7 Reasons Why We Love Hemp
Hemp is one of those ancient magical fibers that can be used for almost everything, from building a home to making lotion. Contrary to popular belief, hemp and marijuana are not the same - they are however both part of the cannabis family. Think of them as cousins, rather than siblings. Unlike marijuana, which is used for recreational and medicinal purposes, hemp is not psychoactive.
The use of hemp began over 10,000 years ago and was primarily used for the construction of battleships in Britain due to it’s consistent durability. Believe it or not, during 17th Century America, people were ordered by law to grow hemp which was used as a currency to pay taxes. If you decided not to grow hemp you'd be thrown into jail! Boy, how times have changed!
In the 1970s, President Nixon declared a “War on Drugs” and signed into law the Controlled Substances Act of 1970. This law established a set of banned drugs and created the Drug Enforcement Administration (DEA). It also unintentionally outlawed one of the world’s oldest domesticated crops - hemp. This not only led to the demise of hemp, but also an increased misconception of the plant even though it doesn’t include any of the chemicals that make marijuana a drug.
So, why is America obsessed with hemp? Let’s find out!
1. It’s Environmentally Friendly
Hempcrete, which is a bio-composite made of the inner core of the hemp plant, is mixed with lime and water and is used to construct and build homes and is currently the most energy-efficient construction material on the market. It brings annual energy savings to homeowners, it’s non-toxic, resistant to mold, insects and fire. To top it all off hempcrete improves the building sector’s carbon-dioxide emissions.
2. We Save a Tree Each Time We Wipe
One acre of hemp produces as much paper as four acres of trees. Hemp toilet paper is free of thousands of toxic chemicals identified as byproducts of the wood paper process. Millions of trees are destroyed each year with the average American using up to 50 pounds of toilet paper! Before toilet paper came into the picture, wealthy people would use hemp to clean their bums while the poor would used leaves, hay, rocks, and anything else they could find. Hemp paper is more resilient, breaks down easily and keeps our forests intact. With that said let’s all buy hemp toilet paper and pretend to be wealthy people!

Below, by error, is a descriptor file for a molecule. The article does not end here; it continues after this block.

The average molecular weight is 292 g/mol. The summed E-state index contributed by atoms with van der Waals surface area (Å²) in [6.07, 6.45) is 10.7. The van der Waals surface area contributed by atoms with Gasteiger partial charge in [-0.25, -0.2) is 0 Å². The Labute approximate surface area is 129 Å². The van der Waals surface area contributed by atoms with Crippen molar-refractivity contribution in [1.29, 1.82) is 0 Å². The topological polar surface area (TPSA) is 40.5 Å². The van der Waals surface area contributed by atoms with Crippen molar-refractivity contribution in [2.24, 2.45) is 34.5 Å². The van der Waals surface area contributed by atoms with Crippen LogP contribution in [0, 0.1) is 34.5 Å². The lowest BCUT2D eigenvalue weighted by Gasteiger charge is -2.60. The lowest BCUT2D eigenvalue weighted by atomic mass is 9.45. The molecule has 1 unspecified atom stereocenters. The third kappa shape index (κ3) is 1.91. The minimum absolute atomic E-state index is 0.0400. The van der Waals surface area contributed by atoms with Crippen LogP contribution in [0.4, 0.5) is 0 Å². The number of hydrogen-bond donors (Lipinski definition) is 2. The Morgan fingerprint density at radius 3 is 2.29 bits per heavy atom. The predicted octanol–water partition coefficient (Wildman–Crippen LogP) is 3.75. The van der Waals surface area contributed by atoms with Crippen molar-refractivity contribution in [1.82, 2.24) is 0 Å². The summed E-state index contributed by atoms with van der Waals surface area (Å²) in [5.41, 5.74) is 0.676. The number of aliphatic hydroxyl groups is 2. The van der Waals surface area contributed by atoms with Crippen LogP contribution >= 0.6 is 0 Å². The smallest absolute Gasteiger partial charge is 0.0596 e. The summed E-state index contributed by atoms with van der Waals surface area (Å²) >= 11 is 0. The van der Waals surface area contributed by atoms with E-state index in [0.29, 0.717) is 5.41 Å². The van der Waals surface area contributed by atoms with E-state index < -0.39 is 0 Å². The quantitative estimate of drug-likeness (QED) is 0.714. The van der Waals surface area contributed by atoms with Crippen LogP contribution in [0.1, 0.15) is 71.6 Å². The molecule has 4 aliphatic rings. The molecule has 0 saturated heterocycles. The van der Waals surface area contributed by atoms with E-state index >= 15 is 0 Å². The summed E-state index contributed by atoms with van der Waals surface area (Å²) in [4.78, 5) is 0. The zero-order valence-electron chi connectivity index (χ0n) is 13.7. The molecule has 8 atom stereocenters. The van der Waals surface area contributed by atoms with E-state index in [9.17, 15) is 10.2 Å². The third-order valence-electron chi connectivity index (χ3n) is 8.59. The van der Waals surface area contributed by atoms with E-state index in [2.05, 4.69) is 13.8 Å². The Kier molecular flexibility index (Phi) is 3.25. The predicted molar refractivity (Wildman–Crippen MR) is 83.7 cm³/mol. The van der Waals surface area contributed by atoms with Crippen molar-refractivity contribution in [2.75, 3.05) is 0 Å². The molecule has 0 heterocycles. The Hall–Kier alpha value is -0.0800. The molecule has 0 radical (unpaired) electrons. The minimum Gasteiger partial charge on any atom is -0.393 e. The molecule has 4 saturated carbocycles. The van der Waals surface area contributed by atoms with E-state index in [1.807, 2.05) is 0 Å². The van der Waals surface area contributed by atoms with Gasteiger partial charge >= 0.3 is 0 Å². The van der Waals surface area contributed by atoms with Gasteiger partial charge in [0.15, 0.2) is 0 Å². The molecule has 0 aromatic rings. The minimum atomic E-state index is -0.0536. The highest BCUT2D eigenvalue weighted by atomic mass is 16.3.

3. It’s Been Around the Block...
From 1000 B.C. to 1883 A.D., hemp was the world's largest agricultural crop! Not only was it the largest crop, it is actually believed to be the world’s first. Hemp provided materials to support civilization's most important industries: fiber for fabric and rope for the British sail ships. Hemp was also used as lamp oil for lighting, paper, medicine and food for both humans and domesticated animals.
4. It's Sustainabily Chic
Hemp is of the strongest and most durable natural fibers out there! Products that are made from this plant will surpass their competition in the future. Because of its porous nature, hemp is more water absorbent, it dyes and retains its color better than any fabric ever will including cotton. The porous nature of hemp allows the fabric to stay cool in warmer climates and warm in cooler climates.
5. Natural Wood Finish
It’s peculiar to think that hemp oil can be used as a wood finish, but it is actually one of the best wood finishes on the market. Not only is it easy to use and maintain but once applied, it offers a water resistant, protective and marvelous finish. Hemp Oil has a low carbon footprint, better for our local economy as it is produced in North America and grown without the use of pesticides.
6. It Helps You Sleep Better At Night
You thought cotton was king? You thought wrong! Cotton pollutes the water and leaves lands scorched due to the high pesticide and herbicide needs, hemp on the other hand returns up to 60% of the nutrients to the soil when dried in the field. It takes 5,000 gallons of water to produce 2 lbs of cotton, the equivalent to one shirt. Hemp on the other hand only needs 300-500 gallons of water to produce 2 lbs of hemp.
7. It Can Replace Plastic
Hemp plastic is entirely biodegradable and recyclable! After it's use it can return back to nature where it will break down and go back to the Earth. Many hemp composites have been used for door panels, column, floor consoles and a ton of other products. Hemp composites are stronger and cheaper than plastic plus they are recyclable!
So there you have it, hemp is slowly but surely making it's way back into the spotlight!Not only will mother Earth thank us, but our health will as well. Do you think hemp has what it takes to make a comeback?